Northern Health has hired a communication officer specifically focused on HIV. She is presently working on an HIV education/awareness campaign that will be promoted to all of Northern Health. Central Interior Native Health Society, which has an Aboriginal Health clinic that serves 62 clients living with HIV has a dedicated HIV nurse who is able to triage clients' as needed.

I don't know that the patients necessarily have an improved experience as a result. I think that stigma still plays a major role and drives individuals accessing HIV services or considering accessing HIV services to be overly hesitant. This can result in people not going for testing or receiving proper healthcare. The marginalization of our Aboriginal population, the continued effects of colonization, alcoholism, injection drug use, mental health, the polices of the federal Conservatives are all key components of life that people struggle with every day ... I don't think that we've made a dent in those at all. These factors are rampant. What I would say has improved is access to services, the flexibility of support (client-specific) and the sustainability of that support.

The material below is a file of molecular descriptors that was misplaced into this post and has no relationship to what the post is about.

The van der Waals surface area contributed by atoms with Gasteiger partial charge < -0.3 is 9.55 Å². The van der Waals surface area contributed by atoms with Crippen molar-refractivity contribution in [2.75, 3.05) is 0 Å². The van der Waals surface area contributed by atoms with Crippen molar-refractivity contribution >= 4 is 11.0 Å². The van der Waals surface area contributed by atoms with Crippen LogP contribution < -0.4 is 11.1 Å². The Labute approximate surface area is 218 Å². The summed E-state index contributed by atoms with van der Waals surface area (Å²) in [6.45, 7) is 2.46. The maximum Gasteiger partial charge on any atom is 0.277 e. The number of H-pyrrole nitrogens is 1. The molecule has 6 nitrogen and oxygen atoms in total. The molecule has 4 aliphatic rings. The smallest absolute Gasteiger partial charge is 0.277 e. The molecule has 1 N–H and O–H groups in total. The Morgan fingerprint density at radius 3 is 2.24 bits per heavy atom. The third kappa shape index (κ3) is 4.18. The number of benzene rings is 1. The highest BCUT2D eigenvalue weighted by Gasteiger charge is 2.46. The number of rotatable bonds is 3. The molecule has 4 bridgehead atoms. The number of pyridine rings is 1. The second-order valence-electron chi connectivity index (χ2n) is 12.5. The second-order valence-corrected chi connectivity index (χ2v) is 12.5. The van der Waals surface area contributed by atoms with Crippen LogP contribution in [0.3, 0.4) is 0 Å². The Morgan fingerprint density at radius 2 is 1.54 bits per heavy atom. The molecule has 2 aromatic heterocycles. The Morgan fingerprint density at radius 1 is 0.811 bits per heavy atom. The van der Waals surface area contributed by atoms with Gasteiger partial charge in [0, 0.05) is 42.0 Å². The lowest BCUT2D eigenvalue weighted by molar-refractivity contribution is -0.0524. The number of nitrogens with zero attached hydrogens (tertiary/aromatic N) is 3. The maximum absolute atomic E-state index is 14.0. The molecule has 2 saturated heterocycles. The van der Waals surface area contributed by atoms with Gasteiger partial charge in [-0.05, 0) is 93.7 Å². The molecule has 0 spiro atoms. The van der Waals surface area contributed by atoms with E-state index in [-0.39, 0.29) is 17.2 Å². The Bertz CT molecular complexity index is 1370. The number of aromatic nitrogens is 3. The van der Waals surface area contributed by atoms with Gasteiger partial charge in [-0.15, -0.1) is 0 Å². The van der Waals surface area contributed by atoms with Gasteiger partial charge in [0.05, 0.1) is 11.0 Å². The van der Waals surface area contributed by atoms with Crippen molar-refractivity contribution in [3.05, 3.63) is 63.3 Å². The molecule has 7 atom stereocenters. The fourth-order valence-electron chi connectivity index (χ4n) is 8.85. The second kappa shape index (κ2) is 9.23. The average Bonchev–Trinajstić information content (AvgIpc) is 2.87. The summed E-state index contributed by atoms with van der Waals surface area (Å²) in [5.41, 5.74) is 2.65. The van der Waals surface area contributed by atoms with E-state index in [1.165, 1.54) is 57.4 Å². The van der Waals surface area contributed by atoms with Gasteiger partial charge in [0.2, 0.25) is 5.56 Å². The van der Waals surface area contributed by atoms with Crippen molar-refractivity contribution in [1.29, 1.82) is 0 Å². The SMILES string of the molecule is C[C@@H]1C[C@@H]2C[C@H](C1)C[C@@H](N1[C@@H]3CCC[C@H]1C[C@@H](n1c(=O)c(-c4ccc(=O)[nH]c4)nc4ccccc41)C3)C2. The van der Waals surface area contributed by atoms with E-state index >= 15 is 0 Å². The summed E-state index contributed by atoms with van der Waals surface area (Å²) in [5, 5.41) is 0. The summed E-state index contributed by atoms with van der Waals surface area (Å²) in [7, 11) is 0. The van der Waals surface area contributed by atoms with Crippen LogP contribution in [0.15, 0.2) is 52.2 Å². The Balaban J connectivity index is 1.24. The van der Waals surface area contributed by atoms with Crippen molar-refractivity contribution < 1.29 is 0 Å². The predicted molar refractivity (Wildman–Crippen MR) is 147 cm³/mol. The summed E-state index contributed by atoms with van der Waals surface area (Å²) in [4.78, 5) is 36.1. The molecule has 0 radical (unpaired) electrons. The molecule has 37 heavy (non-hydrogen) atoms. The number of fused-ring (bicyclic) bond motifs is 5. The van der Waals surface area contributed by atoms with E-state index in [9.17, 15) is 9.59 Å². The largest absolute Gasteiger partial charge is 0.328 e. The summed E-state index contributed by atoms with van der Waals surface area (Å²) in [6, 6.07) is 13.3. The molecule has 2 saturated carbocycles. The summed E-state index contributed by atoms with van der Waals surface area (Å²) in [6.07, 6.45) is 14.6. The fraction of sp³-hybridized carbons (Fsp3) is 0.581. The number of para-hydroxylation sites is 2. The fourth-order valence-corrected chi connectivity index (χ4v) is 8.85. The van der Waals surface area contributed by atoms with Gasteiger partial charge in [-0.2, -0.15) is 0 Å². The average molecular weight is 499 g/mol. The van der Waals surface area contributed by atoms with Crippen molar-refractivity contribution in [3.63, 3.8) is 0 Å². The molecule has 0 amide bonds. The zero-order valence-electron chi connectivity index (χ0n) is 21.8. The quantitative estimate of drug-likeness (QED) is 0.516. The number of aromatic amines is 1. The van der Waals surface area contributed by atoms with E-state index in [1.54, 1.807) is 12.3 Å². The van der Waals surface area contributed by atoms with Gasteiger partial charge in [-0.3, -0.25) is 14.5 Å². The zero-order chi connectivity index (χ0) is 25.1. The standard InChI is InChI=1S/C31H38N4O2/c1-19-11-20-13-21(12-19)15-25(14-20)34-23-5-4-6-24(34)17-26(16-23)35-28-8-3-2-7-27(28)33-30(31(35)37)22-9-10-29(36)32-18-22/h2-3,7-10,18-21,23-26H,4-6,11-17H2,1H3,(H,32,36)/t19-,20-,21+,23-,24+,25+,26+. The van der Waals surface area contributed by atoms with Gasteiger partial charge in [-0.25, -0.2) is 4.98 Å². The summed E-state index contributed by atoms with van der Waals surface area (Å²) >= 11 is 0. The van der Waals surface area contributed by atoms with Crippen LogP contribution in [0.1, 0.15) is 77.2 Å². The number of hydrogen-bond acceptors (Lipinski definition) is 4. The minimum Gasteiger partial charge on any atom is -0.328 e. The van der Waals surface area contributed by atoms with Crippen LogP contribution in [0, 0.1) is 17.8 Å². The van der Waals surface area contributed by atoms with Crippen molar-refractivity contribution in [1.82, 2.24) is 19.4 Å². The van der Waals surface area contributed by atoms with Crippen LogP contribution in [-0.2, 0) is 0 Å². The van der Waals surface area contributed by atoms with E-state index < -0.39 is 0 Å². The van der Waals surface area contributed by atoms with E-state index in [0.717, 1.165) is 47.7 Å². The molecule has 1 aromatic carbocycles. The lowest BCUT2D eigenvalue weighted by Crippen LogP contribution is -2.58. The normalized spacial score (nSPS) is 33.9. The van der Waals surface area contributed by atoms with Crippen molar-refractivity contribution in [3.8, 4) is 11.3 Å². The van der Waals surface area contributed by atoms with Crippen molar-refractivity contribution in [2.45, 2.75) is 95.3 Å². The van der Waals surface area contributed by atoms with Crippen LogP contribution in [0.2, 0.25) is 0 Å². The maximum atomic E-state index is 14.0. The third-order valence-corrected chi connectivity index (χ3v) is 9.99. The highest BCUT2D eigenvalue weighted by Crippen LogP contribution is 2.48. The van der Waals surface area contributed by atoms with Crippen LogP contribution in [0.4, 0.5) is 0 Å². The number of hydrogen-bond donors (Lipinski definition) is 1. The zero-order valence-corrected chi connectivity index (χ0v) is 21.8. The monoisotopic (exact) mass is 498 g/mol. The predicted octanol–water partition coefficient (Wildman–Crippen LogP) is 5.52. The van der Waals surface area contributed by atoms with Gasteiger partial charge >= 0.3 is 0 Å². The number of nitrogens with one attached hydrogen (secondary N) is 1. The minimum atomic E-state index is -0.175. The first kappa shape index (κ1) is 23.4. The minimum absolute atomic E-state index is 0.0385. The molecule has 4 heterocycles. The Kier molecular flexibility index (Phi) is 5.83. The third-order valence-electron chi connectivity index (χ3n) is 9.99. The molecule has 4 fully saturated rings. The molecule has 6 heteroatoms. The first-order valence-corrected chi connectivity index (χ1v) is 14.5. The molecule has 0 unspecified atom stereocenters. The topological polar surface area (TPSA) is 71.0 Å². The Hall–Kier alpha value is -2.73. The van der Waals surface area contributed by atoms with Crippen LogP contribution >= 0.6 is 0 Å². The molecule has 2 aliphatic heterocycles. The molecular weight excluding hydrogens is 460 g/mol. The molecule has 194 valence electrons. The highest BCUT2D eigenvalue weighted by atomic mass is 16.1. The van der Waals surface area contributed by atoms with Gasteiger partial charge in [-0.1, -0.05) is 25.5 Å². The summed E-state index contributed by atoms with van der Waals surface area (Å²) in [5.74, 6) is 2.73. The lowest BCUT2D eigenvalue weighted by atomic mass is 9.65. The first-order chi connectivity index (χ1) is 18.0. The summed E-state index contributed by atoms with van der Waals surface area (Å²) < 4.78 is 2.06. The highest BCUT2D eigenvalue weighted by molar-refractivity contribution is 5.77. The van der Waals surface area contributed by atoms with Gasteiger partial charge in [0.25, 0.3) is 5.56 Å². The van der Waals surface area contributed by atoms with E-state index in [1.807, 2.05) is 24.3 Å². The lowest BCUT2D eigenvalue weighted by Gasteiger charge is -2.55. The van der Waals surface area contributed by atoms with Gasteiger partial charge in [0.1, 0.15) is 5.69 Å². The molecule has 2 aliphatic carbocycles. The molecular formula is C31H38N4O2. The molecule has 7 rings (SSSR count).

One of the goals of STOP has been to test and treat groups in Vancouver and Prince George who have been disproportionately affected by the epidemic and groups who face multiple barriers to accessing information and care -- including Aboriginal people, gay men and other men who have sex with men, people with addiction, housing and mental health issues, among others. How successful do you think the project has been at reaching these populations?